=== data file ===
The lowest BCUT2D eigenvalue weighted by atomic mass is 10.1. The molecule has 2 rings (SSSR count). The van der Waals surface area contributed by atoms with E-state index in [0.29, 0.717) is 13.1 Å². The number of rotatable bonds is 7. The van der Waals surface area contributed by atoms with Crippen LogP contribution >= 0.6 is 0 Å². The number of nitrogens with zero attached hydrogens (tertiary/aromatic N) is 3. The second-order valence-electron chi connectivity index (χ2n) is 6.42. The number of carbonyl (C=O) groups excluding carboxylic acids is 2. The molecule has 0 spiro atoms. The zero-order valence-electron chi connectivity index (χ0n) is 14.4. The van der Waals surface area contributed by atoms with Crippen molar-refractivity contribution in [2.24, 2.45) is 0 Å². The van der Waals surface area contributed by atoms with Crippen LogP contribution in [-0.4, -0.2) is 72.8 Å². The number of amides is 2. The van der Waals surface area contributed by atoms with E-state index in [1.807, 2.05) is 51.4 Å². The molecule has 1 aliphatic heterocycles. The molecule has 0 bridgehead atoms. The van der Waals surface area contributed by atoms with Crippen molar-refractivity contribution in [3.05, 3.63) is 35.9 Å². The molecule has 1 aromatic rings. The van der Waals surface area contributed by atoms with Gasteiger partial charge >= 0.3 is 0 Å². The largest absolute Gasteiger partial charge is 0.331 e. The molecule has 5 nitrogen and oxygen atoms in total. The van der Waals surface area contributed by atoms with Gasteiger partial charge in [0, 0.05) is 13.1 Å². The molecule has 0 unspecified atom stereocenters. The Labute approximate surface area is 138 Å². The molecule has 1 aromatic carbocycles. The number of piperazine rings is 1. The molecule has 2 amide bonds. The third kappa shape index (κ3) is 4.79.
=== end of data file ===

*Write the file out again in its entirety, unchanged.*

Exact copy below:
The lowest BCUT2D eigenvalue weighted by atomic mass is 10.1. The molecule has 2 rings (SSSR count). The van der Waals surface area contributed by atoms with E-state index in [0.29, 0.717) is 13.1 Å². The number of rotatable bonds is 7. The van der Waals surface area contributed by atoms with Crippen LogP contribution >= 0.6 is 0 Å². The number of nitrogens with zero attached hydrogens (tertiary/aromatic N) is 3. The second-order valence-electron chi connectivity index (χ2n) is 6.42. The number of carbonyl (C=O) groups excluding carboxylic acids is 2. The molecule has 0 spiro atoms. The zero-order valence-electron chi connectivity index (χ0n) is 14.4. The van der Waals surface area contributed by atoms with Crippen molar-refractivity contribution in [2.24, 2.45) is 0 Å². The van der Waals surface area contributed by atoms with Crippen LogP contribution in [-0.4, -0.2) is 72.8 Å². The number of amides is 2. The van der Waals surface area contributed by atoms with E-state index in [1.807, 2.05) is 51.4 Å². The molecule has 1 aliphatic heterocycles. The molecule has 0 bridgehead atoms. The van der Waals surface area contributed by atoms with Crippen molar-refractivity contribution in [3.05, 3.63) is 35.9 Å². The molecule has 1 aromatic rings. The van der Waals surface area contributed by atoms with Gasteiger partial charge >= 0.3 is 0 Å². The largest absolute Gasteiger partial charge is 0.331 e. The molecule has 5 nitrogen and oxygen atoms in total. The van der Waals surface area contributed by atoms with Gasteiger partial charge in [0, 0.05) is 13.1 Å². The molecule has 0 unspecified atom stereocenters. The Labute approximate surface area is 138 Å². The molecule has 1 aromatic carbocycles. The number of piperazine rings is 1. The molecule has 2 amide bonds. The third kappa shape index (κ3) is 4.79.